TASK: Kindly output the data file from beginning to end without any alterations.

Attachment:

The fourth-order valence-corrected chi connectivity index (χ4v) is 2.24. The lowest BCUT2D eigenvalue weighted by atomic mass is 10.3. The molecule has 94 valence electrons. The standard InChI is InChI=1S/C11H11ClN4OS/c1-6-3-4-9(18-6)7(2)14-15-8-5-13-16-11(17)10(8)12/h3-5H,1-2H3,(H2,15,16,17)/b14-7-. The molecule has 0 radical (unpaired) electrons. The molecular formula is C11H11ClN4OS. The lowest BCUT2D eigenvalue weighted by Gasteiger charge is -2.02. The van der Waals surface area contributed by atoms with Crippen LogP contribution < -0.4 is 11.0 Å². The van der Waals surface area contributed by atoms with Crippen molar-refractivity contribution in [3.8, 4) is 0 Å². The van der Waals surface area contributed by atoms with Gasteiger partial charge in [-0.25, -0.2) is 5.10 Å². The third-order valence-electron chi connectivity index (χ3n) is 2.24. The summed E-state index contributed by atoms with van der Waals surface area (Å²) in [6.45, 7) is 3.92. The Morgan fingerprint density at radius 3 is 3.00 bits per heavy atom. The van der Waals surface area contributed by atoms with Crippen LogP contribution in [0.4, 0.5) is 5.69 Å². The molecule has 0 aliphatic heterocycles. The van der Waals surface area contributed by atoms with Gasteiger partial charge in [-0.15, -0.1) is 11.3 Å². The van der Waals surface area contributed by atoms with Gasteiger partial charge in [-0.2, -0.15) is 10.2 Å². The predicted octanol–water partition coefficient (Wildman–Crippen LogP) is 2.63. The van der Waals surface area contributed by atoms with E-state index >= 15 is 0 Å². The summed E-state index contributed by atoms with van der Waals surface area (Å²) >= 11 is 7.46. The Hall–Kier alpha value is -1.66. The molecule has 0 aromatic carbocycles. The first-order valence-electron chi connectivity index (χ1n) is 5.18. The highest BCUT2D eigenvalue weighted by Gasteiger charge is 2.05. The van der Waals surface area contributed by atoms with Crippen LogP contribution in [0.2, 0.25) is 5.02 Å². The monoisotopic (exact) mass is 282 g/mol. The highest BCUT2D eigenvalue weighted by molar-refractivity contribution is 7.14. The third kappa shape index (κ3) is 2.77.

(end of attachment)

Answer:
The fourth-order valence-corrected chi connectivity index (χ4v) is 2.24. The lowest BCUT2D eigenvalue weighted by atomic mass is 10.3. The molecule has 94 valence electrons. The standard InChI is InChI=1S/C11H11ClN4OS/c1-6-3-4-9(18-6)7(2)14-15-8-5-13-16-11(17)10(8)12/h3-5H,1-2H3,(H2,15,16,17)/b14-7-. The molecule has 0 radical (unpaired) electrons. The molecular formula is C11H11ClN4OS. The lowest BCUT2D eigenvalue weighted by Gasteiger charge is -2.02. The van der Waals surface area contributed by atoms with Crippen LogP contribution < -0.4 is 11.0 Å². The van der Waals surface area contributed by atoms with Crippen molar-refractivity contribution in [3.8, 4) is 0 Å². The van der Waals surface area contributed by atoms with Gasteiger partial charge in [-0.25, -0.2) is 5.10 Å². The third-order valence-electron chi connectivity index (χ3n) is 2.24. The summed E-state index contributed by atoms with van der Waals surface area (Å²) in [6.45, 7) is 3.92. The Morgan fingerprint density at radius 3 is 3.00 bits per heavy atom. The van der Waals surface area contributed by atoms with Crippen LogP contribution in [0.4, 0.5) is 5.69 Å². The molecule has 0 aliphatic heterocycles. The van der Waals surface area contributed by atoms with Gasteiger partial charge in [-0.15, -0.1) is 11.3 Å². The van der Waals surface area contributed by atoms with Gasteiger partial charge in [-0.2, -0.15) is 10.2 Å². The predicted octanol–water partition coefficient (Wildman–Crippen LogP) is 2.63. The van der Waals surface area contributed by atoms with E-state index >= 15 is 0 Å². The summed E-state index contributed by atoms with van der Waals surface area (Å²) >= 11 is 7.46. The Hall–Kier alpha value is -1.66. The molecule has 0 aromatic carbocycles. The first-order valence-electron chi connectivity index (χ1n) is 5.18. The highest BCUT2D eigenvalue weighted by Gasteiger charge is 2.05. The van der Waals surface area contributed by atoms with Crippen LogP contribution in [0.2, 0.25) is 5.02 Å². The monoisotopic (exact) mass is 282 g/mol. The highest BCUT2D eigenvalue weighted by molar-refractivity contribution is 7.14. The third kappa shape index (κ3) is 2.77.